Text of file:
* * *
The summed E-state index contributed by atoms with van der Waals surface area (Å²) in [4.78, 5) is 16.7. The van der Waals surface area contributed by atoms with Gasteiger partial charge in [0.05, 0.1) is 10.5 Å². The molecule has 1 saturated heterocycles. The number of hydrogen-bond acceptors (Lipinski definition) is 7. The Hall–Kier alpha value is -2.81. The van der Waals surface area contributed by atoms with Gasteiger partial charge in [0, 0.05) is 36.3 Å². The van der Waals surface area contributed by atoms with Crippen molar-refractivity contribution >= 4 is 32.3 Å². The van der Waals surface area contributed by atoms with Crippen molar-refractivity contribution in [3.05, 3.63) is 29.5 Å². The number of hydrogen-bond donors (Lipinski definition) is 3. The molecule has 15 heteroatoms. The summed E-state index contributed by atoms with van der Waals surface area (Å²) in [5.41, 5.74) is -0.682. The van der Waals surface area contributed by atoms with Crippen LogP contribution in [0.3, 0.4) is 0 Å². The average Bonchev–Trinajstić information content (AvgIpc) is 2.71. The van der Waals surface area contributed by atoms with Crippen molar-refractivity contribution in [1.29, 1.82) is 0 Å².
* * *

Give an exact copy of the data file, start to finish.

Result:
The summed E-state index contributed by atoms with van der Waals surface area (Å²) in [4.78, 5) is 16.7. The van der Waals surface area contributed by atoms with Gasteiger partial charge in [0.05, 0.1) is 10.5 Å². The molecule has 1 saturated heterocycles. The number of hydrogen-bond acceptors (Lipinski definition) is 7. The Hall–Kier alpha value is -2.81. The van der Waals surface area contributed by atoms with Gasteiger partial charge in [0, 0.05) is 36.3 Å². The van der Waals surface area contributed by atoms with Crippen molar-refractivity contribution >= 4 is 32.3 Å². The van der Waals surface area contributed by atoms with Crippen molar-refractivity contribution in [3.05, 3.63) is 29.5 Å². The number of hydrogen-bond donors (Lipinski definition) is 3. The molecule has 15 heteroatoms. The summed E-state index contributed by atoms with van der Waals surface area (Å²) in [5.41, 5.74) is -0.682. The van der Waals surface area contributed by atoms with Crippen LogP contribution in [0.3, 0.4) is 0 Å². The average Bonchev–Trinajstić information content (AvgIpc) is 2.71. The van der Waals surface area contributed by atoms with Crippen molar-refractivity contribution in [1.29, 1.82) is 0 Å².